VA General-Ratings-for-Mental-Health-Disorders

Insomnia Secondary to Migraines

Insomnia is a sleep disorder marked by difficulty falling asleep or staying asleep, even when a person has the chance to do so.  Insomnia can be acute or chronic.

Acute insomnia is typically the result of stress or a traumatic event.  Chronic insomnia can be the result of stress, a traumatic event, life events, or habits that disrupt sleep, or may be associated with medical conditions or the use of certain medications.  For example, the pain from chronic migraines could lead to difficulties sleeping, thereby causing insomnia.

People with insomnia may feel dissatisfied with their sleep and experience negative outcomes related to their energy level, mood, health, work performance, and quality of life.

Like anxiety and depression, VA will typically rate insomnia according to the Schedule of Ratings for Mental Disorders (38 CFR § 4.130) at 0, 10, 30, 50, 70, or 100 percent.

VA Disability for Sleep Disorders

Sleep Apnea Secondary to Migraines

Sleep apnea, like insomnia, is a sleep disorder that can be connected to migraines.  Sleep apnea is a serious condition in which a person’s breathing is repeatedly interrupted throughout the night.

There are three main types of sleep apnea:

  • Obstructive Sleep Apnea—the most common form of sleep apnea; occurs when the throat muscles intermittently relax and block the airway during sleep
  • Central Sleep Apnea—occurs when the brain does not send proper signals to the muscles that control breathing
  • Complex (Mixed) Sleep Apnea—occurs when a person has both obstructive and central sleep apnea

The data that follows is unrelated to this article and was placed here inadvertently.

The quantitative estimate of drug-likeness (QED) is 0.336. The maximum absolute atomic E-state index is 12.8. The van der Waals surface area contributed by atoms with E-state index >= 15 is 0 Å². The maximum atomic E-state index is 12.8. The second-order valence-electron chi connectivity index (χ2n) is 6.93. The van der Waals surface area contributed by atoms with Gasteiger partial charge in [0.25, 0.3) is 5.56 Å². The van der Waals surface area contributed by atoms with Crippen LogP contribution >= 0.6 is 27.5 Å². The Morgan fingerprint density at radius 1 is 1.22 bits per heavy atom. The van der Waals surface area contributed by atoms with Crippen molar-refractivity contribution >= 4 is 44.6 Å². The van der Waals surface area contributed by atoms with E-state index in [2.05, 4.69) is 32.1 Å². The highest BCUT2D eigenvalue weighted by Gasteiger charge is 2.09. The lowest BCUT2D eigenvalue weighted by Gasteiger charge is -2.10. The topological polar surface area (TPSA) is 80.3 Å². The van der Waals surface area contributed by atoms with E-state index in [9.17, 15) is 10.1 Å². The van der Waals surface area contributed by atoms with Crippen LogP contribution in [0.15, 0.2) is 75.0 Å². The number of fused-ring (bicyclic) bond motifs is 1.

In order to receive a VA disability compensation rating for sleep apnea, VA requires that a sleep study be conducted.  Ratings for sleep apnea can be issued at 0, 30, 50, or 100 percent, depending on severity.

How Does VA Rate Sleep Apnea?

GERD Secondary to Migraines

Gastroesophageal Reflux Disease, or GERD, is a digestive disorder characterized by the occurrence of stomach acid flowing back up the esophagus from the stomach, causing discomfort and inflammation.

GERD is caused by frequent episodes of acid reflux.  Symptoms can include heartburn, difficulty swallowing, regurgitation, and chest pain.  Importantly, GERD can be caused by taking medications, such as NSAIDs, which are commonly used to treat migraines.

GERD is rated analogously to a hiatal hernia and can receive a rating of 10, 30, or 60 percent.

GERD VA Disability Ratings Explained

Vertigo Secondary to Migraines

Vertigo is a condition categorized by the sensation of feeling dizzy, lightheaded, or off-balance.  People with mild vertigo may feel like the room is spinning, while in more severe cases, vertigo can result in nausea, vomiting, and nystagmus, or abnormal eye movements.